Workflow and forms in Wave

I have created an application to simulate how it is possible to make workflow applications in Google Wave. A description and reason why workflows are interesting can be found on this page. Also look at the robot wave samples to test out the solution. In this blog I’ll describe how workflows and forms can be created inside waves. The code can be found at hire.


Forms are a quite basic part of all types of application, where the application requires some structured data to handle its processing. This could be Google search page with text field to enter the query and a submit button. It is also possible to create forms in Wave applications. A form in a wave can be created with the following commands.

Blip blip = wavelet.appendBlip();
TextView textView = blip.getDocument();
textView.appendMarkup("<p><b>Welcome to the First Wave Bank</b></p>");
FormView form = textView.getFormView();
form.append(new FormElement(ElementType.LABEL, "labelname","Your name"));
form.append(new FormElement(ElementType.INPUT, NAME_FIELD));

form.append(new FormElement(ElementType.LABEL, "labelamount",
        "Borrow amount in $"));
form.append(new FormElement(ElementType.INPUT, AMOUNT_FIELD));
form.append(new FormElement(ElementType.BUTTON, "submit", "Apply"));

First the blip we want on insert the form in is created. On the blip is it then possible to append XHTML styled text like showed.

The FormView element is created from the TextView. It is possible to add form elements to the FormView. Elements is added to the form with new FormElement(ElementType.INPUT, NAME_FIELD). The ElementType covers the different values which can be used. Second parameter is the name of the field. After that the value which could be showed is placed. This could be the text on the submit button or the text of a label.

When the user has completed the form he presses the submit button. It is then possible to validate and use the content from the forms.

FormElement name = form.getFormElement(NAME_FIELD);
FormElement amount = form.getFormElement(AMOUNT_FIELD);
FormElement reject = form.getFormElement(REJECT_BUTTON);
String errorMessage = "";
// check the content of a text field
if (name.getValue() == null
    || name.getValue().trim().length() == 0) {
         errorMessage += "Please enter name:\n";
// check if the approve button is pressed

First the FormElement is retrieved using getFormElement with the field name. It will be a good idea of to use the constants variables, to make sure you time the name of the field correct.

The value of a text element can be found by using the getValue(). For buttons you can find the button by find the button with the value “clicked”.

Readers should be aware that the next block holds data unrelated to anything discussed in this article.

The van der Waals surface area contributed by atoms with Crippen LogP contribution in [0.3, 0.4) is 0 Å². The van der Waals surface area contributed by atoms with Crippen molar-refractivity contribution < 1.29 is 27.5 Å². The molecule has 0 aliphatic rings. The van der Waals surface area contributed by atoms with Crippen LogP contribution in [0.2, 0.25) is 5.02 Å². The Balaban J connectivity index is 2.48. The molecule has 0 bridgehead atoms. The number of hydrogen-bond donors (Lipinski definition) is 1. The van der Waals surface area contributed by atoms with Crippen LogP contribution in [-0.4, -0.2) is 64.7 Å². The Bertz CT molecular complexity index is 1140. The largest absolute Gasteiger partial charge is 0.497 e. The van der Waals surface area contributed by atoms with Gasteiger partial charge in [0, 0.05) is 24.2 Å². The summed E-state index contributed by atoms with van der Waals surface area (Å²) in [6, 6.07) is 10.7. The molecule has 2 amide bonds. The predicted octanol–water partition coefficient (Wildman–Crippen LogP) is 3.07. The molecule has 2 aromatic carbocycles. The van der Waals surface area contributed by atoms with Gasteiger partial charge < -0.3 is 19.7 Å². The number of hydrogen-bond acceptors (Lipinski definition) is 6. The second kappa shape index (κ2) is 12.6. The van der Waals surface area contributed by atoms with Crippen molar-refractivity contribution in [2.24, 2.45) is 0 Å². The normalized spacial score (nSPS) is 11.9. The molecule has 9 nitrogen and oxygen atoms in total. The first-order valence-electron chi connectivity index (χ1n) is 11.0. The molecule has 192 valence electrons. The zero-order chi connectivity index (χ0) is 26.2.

The current limitation with forms is that you cannot create dropdown lists. An alternative could be to use Radio buttons.

For this application the robots sends responds as plain text commands back to the user. I don’t know if some other way for communication should be created. The response could be made in a blip and then this communication blip is overwritten every time the user interacts with the robot. I don’t like the usability aspect of any of the two solutions, because it is not clear to the user what have changed.


TheWaveBank robot guides the participant’s trough a process of completing the loan application. First when the robot is added it inserts a form using the commands showed in the first java code example.

To get the response, when the users press a button, the robot needs to subscribe to FORM_BUTTON_CLICKED.

If there is multiply forms in a wave it can be difficult to find the correct for to do the processing for. The best way would be to store information about which forms where placed which blips. Alternative is to use the approach used hire, where I check for a given form element to see which form I’m processing.

It is possible to see the user how has submitted a form with the getModifiedBy() on the blip. This can be compared to how are allowed to change the form. The elements of the forms then have to be set back to the original values. It would be better if it was possible to block access to blips for certain users.


Bookmark and Share

Published by


Daniel Graversen

Founder of and SAP Integration consultant at

One thought on “Workflow and forms in Wave”

Leave a Reply

Your email address will not be published. Required fields are marked *